German universities to offer degrees in Islamic theology | Germany | News and in-depth reporting from Berlin and beyond | DW | 30.01.2010

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German universities to offer degrees in Islamic theology

Germany will announce a plan on Monday to offer training programs for students who wish to become Muslim spiritual leaders, or imams, the country's top academic body said.

German flag with the crescent moon

Islamic programs of study are to be established at German universities

The German Council of Science and Humanities, composed of senior government officials and professors, called for institutes of Islamic theology to be established at two to three universities initially.

The University of Muenster

At present, Muenster is the only German university training schoolteachers to teach Islam

It added that the training of imams and Muslim schoolteachers should be an accepted program of study awarded with a university degree.

Germany's education minister Annette Schavan welcomed the council's decision.

"Training Moslem religion teachers and developing Islamic studies… is part of a decisive integration policy in a modern society," Schavan said.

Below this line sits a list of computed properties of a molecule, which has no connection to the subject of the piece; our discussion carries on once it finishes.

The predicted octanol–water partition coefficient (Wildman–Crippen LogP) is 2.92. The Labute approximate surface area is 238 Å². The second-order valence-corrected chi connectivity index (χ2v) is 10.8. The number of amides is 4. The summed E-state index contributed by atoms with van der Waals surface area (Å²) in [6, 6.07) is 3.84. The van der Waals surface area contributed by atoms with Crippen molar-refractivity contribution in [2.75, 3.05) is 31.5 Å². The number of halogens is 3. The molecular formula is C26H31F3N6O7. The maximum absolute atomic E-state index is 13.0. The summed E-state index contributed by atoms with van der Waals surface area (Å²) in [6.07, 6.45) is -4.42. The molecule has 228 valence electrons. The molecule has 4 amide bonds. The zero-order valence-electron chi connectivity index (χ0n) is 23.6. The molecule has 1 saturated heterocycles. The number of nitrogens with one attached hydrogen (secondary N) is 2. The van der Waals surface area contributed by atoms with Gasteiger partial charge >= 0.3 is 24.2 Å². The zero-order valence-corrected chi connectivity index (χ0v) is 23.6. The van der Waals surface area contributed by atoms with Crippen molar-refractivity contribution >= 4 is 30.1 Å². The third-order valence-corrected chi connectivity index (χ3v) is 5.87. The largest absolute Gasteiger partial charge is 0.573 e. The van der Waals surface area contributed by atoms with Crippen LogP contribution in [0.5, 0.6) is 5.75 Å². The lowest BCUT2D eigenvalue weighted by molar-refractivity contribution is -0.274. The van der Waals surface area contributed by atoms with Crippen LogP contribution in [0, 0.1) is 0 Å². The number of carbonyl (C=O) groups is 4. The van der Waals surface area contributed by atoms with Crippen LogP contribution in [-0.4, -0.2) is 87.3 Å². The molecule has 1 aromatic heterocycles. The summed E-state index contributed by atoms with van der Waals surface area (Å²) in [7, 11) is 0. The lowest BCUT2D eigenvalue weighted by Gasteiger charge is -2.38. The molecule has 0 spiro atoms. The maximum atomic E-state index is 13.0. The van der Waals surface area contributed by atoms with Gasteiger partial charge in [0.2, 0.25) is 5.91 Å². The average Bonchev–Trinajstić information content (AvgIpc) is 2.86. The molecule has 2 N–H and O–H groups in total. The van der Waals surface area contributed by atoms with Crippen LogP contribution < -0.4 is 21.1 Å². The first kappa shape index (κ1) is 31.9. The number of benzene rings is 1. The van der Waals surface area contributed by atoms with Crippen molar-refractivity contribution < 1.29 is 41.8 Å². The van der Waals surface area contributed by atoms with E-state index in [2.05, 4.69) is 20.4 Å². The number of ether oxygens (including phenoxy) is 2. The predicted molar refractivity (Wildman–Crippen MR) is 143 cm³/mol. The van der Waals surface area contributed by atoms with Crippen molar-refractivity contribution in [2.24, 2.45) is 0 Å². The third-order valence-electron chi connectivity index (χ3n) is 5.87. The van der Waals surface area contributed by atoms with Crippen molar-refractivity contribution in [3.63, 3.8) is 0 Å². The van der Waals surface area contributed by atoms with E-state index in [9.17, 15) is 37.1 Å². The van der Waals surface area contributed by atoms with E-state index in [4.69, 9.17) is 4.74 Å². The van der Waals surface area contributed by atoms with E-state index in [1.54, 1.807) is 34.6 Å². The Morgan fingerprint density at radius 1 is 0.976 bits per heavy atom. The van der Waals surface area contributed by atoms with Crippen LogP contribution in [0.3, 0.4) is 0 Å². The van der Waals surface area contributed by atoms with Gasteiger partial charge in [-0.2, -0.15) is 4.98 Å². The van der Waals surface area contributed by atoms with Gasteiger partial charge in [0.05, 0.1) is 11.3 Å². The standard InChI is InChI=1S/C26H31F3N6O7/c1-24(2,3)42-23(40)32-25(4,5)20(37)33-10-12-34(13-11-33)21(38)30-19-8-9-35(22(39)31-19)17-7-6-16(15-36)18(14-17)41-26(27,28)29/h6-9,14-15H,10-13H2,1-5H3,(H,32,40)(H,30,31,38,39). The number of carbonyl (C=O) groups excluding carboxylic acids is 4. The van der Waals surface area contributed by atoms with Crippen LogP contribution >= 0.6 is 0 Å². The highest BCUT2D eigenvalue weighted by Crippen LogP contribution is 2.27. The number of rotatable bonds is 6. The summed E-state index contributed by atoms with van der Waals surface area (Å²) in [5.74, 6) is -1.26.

The advisory panel had been working on a report over the last two years focused on reforming the teaching of theology at Germany universities, in particular Christian, Jewish, and Islamic theology.

Suspicion of western training?

Currently, Islamic studies at German universities mainly focus in a neutral way on history and art. A department has been set up at one German university, however, in the western city of Muenster, to train schoolteachers to teach Islam to children.

Islamic studies at a German school

Islam classes in German schools are mostly taught by teachers trained abroad

The small department offers courses on the Koran and other topics to aspiring Muslim schoolteachers, but most teachers currently teaching Muslim children in German schools are trained in Turkey.

In parts of the Islamic world, meanwhile, theology studies using western academic methods have been viewed with suspicion, especially history and philosophy studies which track changes over time in doctrines.

Bekir Alboga, spokesman for Germany's coordinating committee of Muslim organizations, told the German daily Sueddeutsche Zeitung that "at least in the initial stages," Muslim groups wanted influence over who would be offering the courses and their content.

At present, Germany is home to around four million Muslims out of a total population of just over 80 million.


Editor: Toma Tasovac

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